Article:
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Ventura Approves Cultural Framework

October 08, 1992|PHILIP BRANDES

Publicly funded support for the arts in the county has traditionally been far below levels found in similarly sized communities throughout California. Currently, the area's only staffed and budgeted organization dedicated to general arts support is the Ventura Arts Council, a nonprofit agency funded primarily by contract to the city of Ventura.

Local artists, however, may soon find at least some of their funding wishes--er--granted. The Ventura City Council voted on Sept. 28 to adopt a comprehensive cultural plan. The first officially sanctioned plan of its kind in county history, the proposal is aimed at providing a clearly defined set of goals for cultural development.

The plan is the product of a two-year grass-roots effort involving more than 200 participants from local arts, business and government sectors. It specifies priorities and long-range objectives to follow as funds become available, including establishment of a downtown cultural district, expanded arts education in the Ventura Unified School District and for citizens at large, development of new performance facilities, artist live/work spaces, a new downtown public library, and implementation and promotion of various cultural events and public art projects.

Recognizing the limited prospects for direct city funding, the plan developers designed it as a shrewd vehicle to broaden the city's qualifications for state and federal arts funding without increasing costs to the city.

This accounting sleight-of-hand is possible because of the criteria used in awarding grants, said Sonia Tower, cultural arts coordinator for the City Parks and Recreation Department and a key member of the Cultural Plan Steering Committee.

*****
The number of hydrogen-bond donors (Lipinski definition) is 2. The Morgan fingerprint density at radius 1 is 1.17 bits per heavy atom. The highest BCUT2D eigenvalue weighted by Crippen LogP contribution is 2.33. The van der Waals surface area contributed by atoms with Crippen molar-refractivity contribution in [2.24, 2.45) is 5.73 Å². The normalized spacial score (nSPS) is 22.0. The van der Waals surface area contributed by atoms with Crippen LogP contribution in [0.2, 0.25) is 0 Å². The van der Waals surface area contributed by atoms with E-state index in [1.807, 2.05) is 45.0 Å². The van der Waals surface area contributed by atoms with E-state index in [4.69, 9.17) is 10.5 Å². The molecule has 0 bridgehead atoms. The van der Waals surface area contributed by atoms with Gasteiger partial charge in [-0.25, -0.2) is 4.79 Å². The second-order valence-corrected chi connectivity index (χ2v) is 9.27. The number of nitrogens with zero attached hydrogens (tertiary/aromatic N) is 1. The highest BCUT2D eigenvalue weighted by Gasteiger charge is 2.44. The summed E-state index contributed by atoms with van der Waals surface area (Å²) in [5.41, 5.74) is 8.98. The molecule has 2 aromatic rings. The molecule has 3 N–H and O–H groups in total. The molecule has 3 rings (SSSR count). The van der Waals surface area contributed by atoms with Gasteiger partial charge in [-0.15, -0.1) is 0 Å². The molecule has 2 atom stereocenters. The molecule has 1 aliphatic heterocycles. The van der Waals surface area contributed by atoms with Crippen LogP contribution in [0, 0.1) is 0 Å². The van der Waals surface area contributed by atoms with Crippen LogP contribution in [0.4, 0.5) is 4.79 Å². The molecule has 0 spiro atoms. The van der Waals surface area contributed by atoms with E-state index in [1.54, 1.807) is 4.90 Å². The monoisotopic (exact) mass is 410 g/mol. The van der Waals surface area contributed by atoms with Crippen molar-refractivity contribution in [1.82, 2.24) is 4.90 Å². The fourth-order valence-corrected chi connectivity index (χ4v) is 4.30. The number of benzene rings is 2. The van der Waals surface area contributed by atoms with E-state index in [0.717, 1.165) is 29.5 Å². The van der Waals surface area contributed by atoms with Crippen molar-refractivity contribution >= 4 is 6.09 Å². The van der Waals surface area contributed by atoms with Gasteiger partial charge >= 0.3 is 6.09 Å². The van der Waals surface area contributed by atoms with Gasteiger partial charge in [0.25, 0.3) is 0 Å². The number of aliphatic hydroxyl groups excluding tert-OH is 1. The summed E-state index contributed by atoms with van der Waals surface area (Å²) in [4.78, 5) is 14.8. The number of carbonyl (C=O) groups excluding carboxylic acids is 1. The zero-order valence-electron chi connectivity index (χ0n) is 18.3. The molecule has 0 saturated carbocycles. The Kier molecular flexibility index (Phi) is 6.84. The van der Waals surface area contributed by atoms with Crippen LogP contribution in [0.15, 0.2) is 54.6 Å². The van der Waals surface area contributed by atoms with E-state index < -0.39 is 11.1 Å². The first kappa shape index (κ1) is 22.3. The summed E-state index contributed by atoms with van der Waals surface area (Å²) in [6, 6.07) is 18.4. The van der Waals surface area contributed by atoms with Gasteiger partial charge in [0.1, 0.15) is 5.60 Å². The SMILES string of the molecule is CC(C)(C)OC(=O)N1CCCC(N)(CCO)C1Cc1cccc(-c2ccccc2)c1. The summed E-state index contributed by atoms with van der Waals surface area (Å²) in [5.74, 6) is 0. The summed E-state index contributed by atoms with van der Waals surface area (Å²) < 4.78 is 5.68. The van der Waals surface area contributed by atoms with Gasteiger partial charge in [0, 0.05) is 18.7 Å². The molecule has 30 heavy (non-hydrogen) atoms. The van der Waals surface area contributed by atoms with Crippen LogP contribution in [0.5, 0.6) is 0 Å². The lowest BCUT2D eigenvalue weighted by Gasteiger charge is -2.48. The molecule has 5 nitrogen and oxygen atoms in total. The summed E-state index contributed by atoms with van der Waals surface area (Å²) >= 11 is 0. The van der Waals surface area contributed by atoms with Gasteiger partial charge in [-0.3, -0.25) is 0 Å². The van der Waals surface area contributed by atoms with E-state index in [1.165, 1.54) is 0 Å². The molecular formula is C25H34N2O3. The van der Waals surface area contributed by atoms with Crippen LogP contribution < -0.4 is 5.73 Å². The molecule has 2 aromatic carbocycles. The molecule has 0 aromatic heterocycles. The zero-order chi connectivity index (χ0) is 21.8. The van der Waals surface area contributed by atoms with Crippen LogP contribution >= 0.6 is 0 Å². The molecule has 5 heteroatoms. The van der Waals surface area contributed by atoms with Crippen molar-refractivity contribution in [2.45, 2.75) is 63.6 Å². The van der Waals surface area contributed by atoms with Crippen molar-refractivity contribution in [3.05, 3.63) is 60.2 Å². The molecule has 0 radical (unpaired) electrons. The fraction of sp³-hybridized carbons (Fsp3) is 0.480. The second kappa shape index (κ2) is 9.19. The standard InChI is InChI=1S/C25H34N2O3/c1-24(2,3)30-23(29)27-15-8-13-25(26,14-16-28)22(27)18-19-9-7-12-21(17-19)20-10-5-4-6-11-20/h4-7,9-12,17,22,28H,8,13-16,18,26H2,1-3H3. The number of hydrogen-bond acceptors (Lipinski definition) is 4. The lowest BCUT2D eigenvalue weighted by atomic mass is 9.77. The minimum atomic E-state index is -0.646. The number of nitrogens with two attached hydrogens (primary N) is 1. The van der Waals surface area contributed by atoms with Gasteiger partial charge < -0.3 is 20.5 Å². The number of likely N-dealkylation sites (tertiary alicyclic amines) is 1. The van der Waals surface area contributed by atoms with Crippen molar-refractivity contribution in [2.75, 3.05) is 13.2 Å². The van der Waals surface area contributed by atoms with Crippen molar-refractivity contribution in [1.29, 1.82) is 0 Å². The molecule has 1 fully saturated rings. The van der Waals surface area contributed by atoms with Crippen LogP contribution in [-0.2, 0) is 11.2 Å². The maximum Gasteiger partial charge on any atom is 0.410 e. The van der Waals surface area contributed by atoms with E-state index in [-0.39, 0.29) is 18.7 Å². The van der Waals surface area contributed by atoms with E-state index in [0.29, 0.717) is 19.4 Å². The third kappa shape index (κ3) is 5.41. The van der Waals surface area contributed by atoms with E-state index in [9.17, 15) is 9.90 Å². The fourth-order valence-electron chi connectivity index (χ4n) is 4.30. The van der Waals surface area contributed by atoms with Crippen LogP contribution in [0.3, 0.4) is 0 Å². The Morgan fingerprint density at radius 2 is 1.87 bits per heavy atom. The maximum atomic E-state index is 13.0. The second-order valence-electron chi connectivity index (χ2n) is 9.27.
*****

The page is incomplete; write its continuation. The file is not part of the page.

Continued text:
"Federal and state grants typically require a formal cultural plan and an officially designated cultural affairs agency to implement it," Tower said. The first criteria has been met by the City Council's adoption of the plan.

The second criteria can easily be met because a fully staffed cultural affairs unit already exists within the Parks and Recreation Department, Tower explained. "All that's necessary is to designate the unit as the city's official cultural affairs agency, and we can then apply for grants that otherwise we could never qualify for."

In some cases federal and state funding would be sought in the form of outright grants. To obtain further money on a matching funds basis, any dollars already budgeted for cultural activities would qualify.

Despite the attractive price tag, the plan was not accepted without controversy. During the City Council hearing, two local artists, Wyndra Roche and Charles Fulmer, protested the plan amounted to cultural welfare for mediocre art that would compete with private art businesses.

A more compelling concern for the council was the fear of unforeseen cost increases to the city, despite assurances from one of the plan's principal architects, Marshall Milligan from the Bank of A. Levy, that the plan would carry no obligation for the city to spend beyond its means or wishes. It was only after Milligan' suggested guarantee was added as an amendment to the plan that the council voted unanimously for adoption.

"We're very pleased," said a beaming Tower after the vote. "I think this sends a good signal to the community that they'd like to really work toward creating a sense of community, and they want to do that with the help of the arts."

Tower hopes the approved plan will enable the city to qualify for about $150,000 in grant money, to be allocated between arts events and the city's 16 local nonprofit groups. "Even though the artistic quality of the organizations is rated very highly, they're having to make do without basic needs being met," Tower said. "An additional $10,000 would be a big help."

Although the cultural plan is directed at the city of Ventura, Tower maintains that it has countywide benefits. "When you have a municipality that's shown this kind of leadership," she said, "it can be a model for other municipalities. Plus, it opens up whole new possibilities for collaborating with the county and going to the state with an application on behalf of the county and the city."

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